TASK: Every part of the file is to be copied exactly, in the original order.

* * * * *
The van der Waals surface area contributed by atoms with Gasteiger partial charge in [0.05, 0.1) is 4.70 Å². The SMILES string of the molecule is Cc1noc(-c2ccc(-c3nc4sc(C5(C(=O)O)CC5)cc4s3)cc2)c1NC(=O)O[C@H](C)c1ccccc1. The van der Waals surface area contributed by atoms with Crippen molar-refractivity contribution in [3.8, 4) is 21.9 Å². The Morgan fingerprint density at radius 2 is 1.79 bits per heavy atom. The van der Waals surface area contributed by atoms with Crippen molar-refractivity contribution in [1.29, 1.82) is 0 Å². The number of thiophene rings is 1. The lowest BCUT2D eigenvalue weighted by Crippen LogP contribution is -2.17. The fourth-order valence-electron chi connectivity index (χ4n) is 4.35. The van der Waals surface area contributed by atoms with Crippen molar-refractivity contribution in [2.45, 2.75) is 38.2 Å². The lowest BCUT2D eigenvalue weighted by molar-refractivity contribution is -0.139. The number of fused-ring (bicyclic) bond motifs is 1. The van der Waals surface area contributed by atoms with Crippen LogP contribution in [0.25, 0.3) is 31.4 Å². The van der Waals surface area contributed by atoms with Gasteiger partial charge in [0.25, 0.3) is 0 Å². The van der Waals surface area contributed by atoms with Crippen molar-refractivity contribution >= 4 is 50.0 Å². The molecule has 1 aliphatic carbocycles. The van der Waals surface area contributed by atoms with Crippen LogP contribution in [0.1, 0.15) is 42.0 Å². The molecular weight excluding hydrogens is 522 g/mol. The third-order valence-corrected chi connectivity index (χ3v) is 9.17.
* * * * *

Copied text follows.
The van der Waals surface area contributed by atoms with Gasteiger partial charge in [0.05, 0.1) is 4.70 Å². The SMILES string of the molecule is Cc1noc(-c2ccc(-c3nc4sc(C5(C(=O)O)CC5)cc4s3)cc2)c1NC(=O)O[C@H](C)c1ccccc1. The van der Waals surface area contributed by atoms with Crippen molar-refractivity contribution in [3.8, 4) is 21.9 Å². The Morgan fingerprint density at radius 2 is 1.79 bits per heavy atom. The van der Waals surface area contributed by atoms with Crippen molar-refractivity contribution in [1.29, 1.82) is 0 Å². The number of thiophene rings is 1. The lowest BCUT2D eigenvalue weighted by Crippen LogP contribution is -2.17. The fourth-order valence-electron chi connectivity index (χ4n) is 4.35. The van der Waals surface area contributed by atoms with Crippen molar-refractivity contribution in [2.45, 2.75) is 38.2 Å². The lowest BCUT2D eigenvalue weighted by molar-refractivity contribution is -0.139. The number of fused-ring (bicyclic) bond motifs is 1. The van der Waals surface area contributed by atoms with Crippen LogP contribution in [0.25, 0.3) is 31.4 Å². The van der Waals surface area contributed by atoms with Gasteiger partial charge in [0.25, 0.3) is 0 Å². The van der Waals surface area contributed by atoms with Crippen molar-refractivity contribution >= 4 is 50.0 Å². The molecule has 1 aliphatic carbocycles. The van der Waals surface area contributed by atoms with Crippen LogP contribution in [0.1, 0.15) is 42.0 Å². The molecular weight excluding hydrogens is 522 g/mol. The third-order valence-corrected chi connectivity index (χ3v) is 9.17.